Jeffrey Maier home run
The Yankees were trailing the Baltimore Orioles 4-3 in Game 1 of the ALCS when Jeter came up to bat with one out in the bottom of the eighth inning.
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He hit a fly ball down the right-field line that looked playable for Orioles outfielder Tony Tarasco, but 11-year-old fan Jeffrey Maier reached over the wall and stole the ball. The call on the field was a home run and stood despite vehement arguing from multiple members of the Orioles. New York would go on to win the game in extra innings, the series and the World Series, their first since 1978.
Starting with a bang
After losing Game 3 of the 2000 World Series to give some momentum back to the crosstown rival Mets, Jeter sucked the air out of Shea Stadium with a lead-off home run in Game 4 off Bobby Jones.
The Yankees would score one run in each of the first three innings, which was enough to secure a 3-2 win and take a commanding 3-1 series lead. They would win it all in Game 5 with Jeter being awarded the World Series MVP after batting .409 with two home runs, two RBI.
He had no business to be there, but it’s just what adds to the mystique around Jeter.
Down 2-0 in the best-of-three ALDS to the Oakland Athletics, the Yankees held a 1-0 lead in the bottom of the seventh with two outs. After Jeremy Giambi singled, Terrence Long ripped a double to right field, which looked destined to score Giambi and tie the game.
The throw from Shane Spencer missed the cut-off man and didn’t have enough steam to reach Jorge Posada covering home, but Jeter came streaking in from nowhere, collected the ball and flipped it to Posada, who tagged Giambi on the leg to end the inning and the threat.
New York would hold on to win that game, win the following two and advance.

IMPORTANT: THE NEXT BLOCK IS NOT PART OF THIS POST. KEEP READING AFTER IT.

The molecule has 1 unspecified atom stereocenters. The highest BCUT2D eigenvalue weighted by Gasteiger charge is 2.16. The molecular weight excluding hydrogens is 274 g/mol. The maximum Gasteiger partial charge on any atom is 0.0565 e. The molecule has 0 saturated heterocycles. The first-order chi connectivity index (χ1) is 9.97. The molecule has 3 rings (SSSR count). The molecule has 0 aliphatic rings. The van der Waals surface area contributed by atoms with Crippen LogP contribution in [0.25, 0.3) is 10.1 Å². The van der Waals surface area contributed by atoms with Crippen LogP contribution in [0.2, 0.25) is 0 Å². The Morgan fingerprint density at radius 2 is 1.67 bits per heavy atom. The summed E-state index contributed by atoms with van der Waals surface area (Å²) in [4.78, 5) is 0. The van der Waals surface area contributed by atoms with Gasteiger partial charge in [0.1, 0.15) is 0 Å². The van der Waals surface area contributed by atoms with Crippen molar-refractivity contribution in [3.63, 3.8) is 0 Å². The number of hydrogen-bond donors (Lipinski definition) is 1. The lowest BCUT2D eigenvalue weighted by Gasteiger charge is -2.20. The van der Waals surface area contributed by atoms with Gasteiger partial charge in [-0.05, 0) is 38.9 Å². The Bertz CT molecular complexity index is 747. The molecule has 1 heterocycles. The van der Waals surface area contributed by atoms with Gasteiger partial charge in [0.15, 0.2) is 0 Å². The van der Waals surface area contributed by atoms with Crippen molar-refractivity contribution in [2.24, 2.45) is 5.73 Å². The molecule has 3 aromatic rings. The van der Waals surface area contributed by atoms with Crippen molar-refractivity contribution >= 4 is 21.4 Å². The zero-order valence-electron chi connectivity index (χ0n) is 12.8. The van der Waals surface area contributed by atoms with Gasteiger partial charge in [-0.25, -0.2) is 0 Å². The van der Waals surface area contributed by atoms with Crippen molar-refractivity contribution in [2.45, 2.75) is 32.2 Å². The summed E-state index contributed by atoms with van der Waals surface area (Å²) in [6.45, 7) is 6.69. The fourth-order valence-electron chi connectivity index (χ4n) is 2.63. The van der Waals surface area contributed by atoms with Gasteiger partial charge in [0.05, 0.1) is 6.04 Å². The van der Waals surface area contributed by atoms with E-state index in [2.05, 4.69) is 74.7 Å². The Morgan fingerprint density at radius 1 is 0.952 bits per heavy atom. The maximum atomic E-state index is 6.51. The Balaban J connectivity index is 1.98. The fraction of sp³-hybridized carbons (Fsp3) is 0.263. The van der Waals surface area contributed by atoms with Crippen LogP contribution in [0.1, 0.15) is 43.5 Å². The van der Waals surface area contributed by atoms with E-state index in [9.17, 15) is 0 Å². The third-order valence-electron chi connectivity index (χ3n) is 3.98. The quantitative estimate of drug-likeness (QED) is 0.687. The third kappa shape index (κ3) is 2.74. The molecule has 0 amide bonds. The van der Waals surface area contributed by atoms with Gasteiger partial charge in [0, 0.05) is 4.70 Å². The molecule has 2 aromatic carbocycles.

An inning after Tino Martinez tied Game 4 of the 2001 World Series against Byung-Hyun Kim and the Arizona Diamondbacks, Jeter ended it in the 10th with an opposite-field blast that just cleared the wall.
The homer happened just minutes after the clock struck midnight on November 1, the first-ever World Series game to be played in November. The heroics earned Jeter the nickname “Mr. November,” as the Yankees tied the series at two games apiece.
They would go on to lose the series in seven games.
A true gamer
If anyone questioned Jeter’s desire to win, he silenced those doubters on July 1, 2004, against the Boston Red Sox.
The Yankees were 7.5 games up on the Sox at the time of their meeting at Yankee Stadium as the game wound into extra innings. In the top of the 12th, with runners on second and third, Trot Nixon popped a ball up down the left-field line deep into foul territory.
Not only was Jeter able to cover all that ground to make the catch, but he went diving into the stands, bloodying up his face in the process and ending the Red Sox rally. The Yankees won the game in the following inning.
On Sept. 11, 2009, Jeter became the Yankees’ all-time hits leader with his 2,722nd career hit when he poked a single down the right-field line in the bottom of the third inning against the Baltimore Orioles’ Chad Moeller.
Lou Gehrig had held the franchise record for 72 years before Jeter came along.
In the final series before a seven-game road trip, Jeter entered a July 9, 2011, game needing two hits to hit the 3,000-hit peak. After a single off David Price in the first inning, Jeter added another chapter to his storybook career by collecting No. 3,000 with a solo home run over the left field wall.
A walk-off to say goodbye
Sept. 25, 2014, was the last time Jeter took the field in pinstripes and he made it as memorable as his entire career.
After blowing a 5-2 lead in the top of the ninth, a Jose Pirela single and sacrifice bunt from Brett Gardner set the table perfectly for Jeter, who took the first pitch from Evan Meek into right for a single, scoring pinch-runner Antoan Richardson and walking off the Yankees in style.